I’ve been crushed in recent weeks under the weighty baggage of self-judgment. I’d like to imagine that I’m not the only one hearing that gavel pounding in my mind: Not a good enough mom; not a good enough wife; not a good enough friend. The reasons for these judgments go on and on, but I won’t take the time to vent them all here. Suffice it to say, in my own eyes, I have been constantly falling short. I have been hating every moment of feeling like a failure. Sure, I’ve made legitimate mistakes every day in the past few weeks. But this weight of judgment has been something to be reckoned with. It’s deeper than just a short upset over a wrong choice or a harsh word. The Bible teaches that there is a good guilt, which leads to repentance, but there is also another guilt that comes from the pit of hell. It tries to tie you up in chains. It tells you you’re a failure. It steals your hope. It steals your joy. This is the guilt of self-judgment.
Partly I know that, for me, this season of motherhood is just so consuming; it’s easy to feel like a failure because I took 15 minutes to wash the dishes so that we’d have plates and silverware to eat off of, rather than spend those 15 minutes frolicking with my children. (Do you hear that logic there? It’s solid, right? Right.) Mom guilt is just everywhere. I have no Christmas crafts from Pinterest to post to my Facebook. I hear my own angry tone reflected in my son’s echoes. I see the tears that I caused by my overreaction. Sigh.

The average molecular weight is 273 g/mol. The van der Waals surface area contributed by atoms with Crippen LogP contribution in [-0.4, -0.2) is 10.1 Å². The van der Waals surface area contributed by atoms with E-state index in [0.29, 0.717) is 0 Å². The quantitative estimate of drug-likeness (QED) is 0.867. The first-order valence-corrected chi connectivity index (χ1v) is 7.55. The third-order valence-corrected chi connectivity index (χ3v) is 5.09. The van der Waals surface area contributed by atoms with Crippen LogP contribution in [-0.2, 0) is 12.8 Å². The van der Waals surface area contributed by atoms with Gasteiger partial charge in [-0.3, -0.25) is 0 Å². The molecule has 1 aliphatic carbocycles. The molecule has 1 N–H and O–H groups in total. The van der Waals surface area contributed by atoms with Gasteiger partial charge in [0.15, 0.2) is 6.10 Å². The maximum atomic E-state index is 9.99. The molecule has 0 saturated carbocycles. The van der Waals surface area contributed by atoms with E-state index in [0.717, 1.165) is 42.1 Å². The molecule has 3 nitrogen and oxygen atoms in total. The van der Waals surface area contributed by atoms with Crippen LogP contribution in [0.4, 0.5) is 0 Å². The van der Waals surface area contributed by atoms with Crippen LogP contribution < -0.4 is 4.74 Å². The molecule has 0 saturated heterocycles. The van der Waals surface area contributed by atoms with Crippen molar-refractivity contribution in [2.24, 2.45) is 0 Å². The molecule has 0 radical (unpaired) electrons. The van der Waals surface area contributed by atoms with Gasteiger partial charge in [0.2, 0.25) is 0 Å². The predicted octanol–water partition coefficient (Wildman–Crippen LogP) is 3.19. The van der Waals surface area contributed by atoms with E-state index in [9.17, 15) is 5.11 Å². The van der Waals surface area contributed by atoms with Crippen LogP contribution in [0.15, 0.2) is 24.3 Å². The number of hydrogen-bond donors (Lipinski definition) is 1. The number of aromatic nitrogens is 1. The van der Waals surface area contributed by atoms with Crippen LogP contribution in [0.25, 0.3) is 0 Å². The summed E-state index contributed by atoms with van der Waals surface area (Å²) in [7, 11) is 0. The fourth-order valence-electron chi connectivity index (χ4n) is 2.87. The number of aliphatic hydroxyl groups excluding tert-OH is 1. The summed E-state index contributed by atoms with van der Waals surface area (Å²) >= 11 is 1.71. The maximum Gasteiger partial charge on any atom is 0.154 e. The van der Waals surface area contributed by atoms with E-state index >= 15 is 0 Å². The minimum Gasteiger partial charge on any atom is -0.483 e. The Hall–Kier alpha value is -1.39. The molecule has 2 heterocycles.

Yes, mistakes happen. But they are not meant to weigh us down like heavy baggage.
In Romans 14, Paul is talking about how the Christians were judging each other for their differences — it began with Jew and Gentile, but it moved on to things like which foods were acceptable to eat, and which holidays were important to celebrate. (I wonder what Paul would have to say about our current holiday debates???) Tucked in this discussion is a verse that brought me so much freedom from my own harsh judgments. Verse 4 declares, “Who are you to judge someone else’s servant? To his own master he stands or falls. And he will stand, for the Lord is able to make him stand.”
To my soul I heard the soft voice of the Lord: You ARE SOMEONE ELSE’S servant. You are NOT your own master. You do not judge yourself. You stand before me, the Lord, and I AM ABLE to make you stand.
What a sweet relief.
Even if we are displeased with our own efforts and see room for improvement, this verse clearly shows me that I am not even to be my own judge (let alone someone else’s).
Even if I’m falling short in my own eyes, I know that I stand before a loving Father who is able to make me stand.
Even if I am not enough, his grace is enough. His strength is enough. He is enough.
No matter how you find your own self falling short these days, know that your master is able to make you stand. He alone is your judge, and he has spoken grace over your life.